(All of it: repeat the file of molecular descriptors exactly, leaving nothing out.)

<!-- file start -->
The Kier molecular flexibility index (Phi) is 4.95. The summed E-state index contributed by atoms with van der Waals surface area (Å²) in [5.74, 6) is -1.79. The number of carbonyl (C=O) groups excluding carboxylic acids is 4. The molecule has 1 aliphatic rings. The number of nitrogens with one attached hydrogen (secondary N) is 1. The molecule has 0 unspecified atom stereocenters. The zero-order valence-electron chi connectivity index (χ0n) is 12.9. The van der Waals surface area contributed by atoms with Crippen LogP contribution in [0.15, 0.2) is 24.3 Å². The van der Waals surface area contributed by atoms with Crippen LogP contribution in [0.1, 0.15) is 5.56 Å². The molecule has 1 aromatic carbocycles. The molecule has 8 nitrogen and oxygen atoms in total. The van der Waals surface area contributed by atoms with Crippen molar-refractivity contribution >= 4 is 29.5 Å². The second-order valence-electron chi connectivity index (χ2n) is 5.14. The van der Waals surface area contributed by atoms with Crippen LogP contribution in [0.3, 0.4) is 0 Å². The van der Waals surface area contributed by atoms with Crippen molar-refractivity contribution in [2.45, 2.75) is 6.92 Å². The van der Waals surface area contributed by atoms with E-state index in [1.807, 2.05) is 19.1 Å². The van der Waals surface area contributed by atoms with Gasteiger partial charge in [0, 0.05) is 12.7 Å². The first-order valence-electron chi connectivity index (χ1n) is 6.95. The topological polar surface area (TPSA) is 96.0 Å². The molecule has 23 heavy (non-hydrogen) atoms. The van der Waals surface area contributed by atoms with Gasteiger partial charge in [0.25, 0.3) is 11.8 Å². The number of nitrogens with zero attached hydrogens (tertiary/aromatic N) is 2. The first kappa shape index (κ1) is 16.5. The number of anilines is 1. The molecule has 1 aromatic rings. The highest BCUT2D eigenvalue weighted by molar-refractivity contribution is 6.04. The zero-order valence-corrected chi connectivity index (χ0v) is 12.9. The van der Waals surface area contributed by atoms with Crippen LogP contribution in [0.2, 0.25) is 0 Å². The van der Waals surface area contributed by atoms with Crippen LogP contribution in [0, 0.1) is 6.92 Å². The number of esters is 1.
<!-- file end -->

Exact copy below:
The Kier molecular flexibility index (Phi) is 4.95. The summed E-state index contributed by atoms with van der Waals surface area (Å²) in [5.74, 6) is -1.79. The number of carbonyl (C=O) groups excluding carboxylic acids is 4. The molecule has 1 aliphatic rings. The number of nitrogens with one attached hydrogen (secondary N) is 1. The molecule has 0 unspecified atom stereocenters. The zero-order valence-electron chi connectivity index (χ0n) is 12.9. The van der Waals surface area contributed by atoms with Crippen LogP contribution in [0.15, 0.2) is 24.3 Å². The van der Waals surface area contributed by atoms with Crippen LogP contribution in [0.1, 0.15) is 5.56 Å². The molecule has 1 aromatic carbocycles. The molecule has 8 nitrogen and oxygen atoms in total. The van der Waals surface area contributed by atoms with Crippen molar-refractivity contribution >= 4 is 29.5 Å². The second-order valence-electron chi connectivity index (χ2n) is 5.14. The van der Waals surface area contributed by atoms with Crippen LogP contribution in [0.3, 0.4) is 0 Å². The van der Waals surface area contributed by atoms with Crippen molar-refractivity contribution in [2.45, 2.75) is 6.92 Å². The van der Waals surface area contributed by atoms with E-state index in [1.807, 2.05) is 19.1 Å². The van der Waals surface area contributed by atoms with Gasteiger partial charge in [0, 0.05) is 12.7 Å². The first-order valence-electron chi connectivity index (χ1n) is 6.95. The topological polar surface area (TPSA) is 96.0 Å². The molecule has 23 heavy (non-hydrogen) atoms. The van der Waals surface area contributed by atoms with Gasteiger partial charge in [0.25, 0.3) is 11.8 Å². The number of nitrogens with zero attached hydrogens (tertiary/aromatic N) is 2. The first kappa shape index (κ1) is 16.5. The number of anilines is 1. The molecule has 1 aromatic rings. The highest BCUT2D eigenvalue weighted by molar-refractivity contribution is 6.04. The zero-order valence-corrected chi connectivity index (χ0v) is 12.9. The van der Waals surface area contributed by atoms with Crippen LogP contribution in [0.2, 0.25) is 0 Å². The van der Waals surface area contributed by atoms with Crippen LogP contribution in [0, 0.1) is 6.92 Å². The number of esters is 1.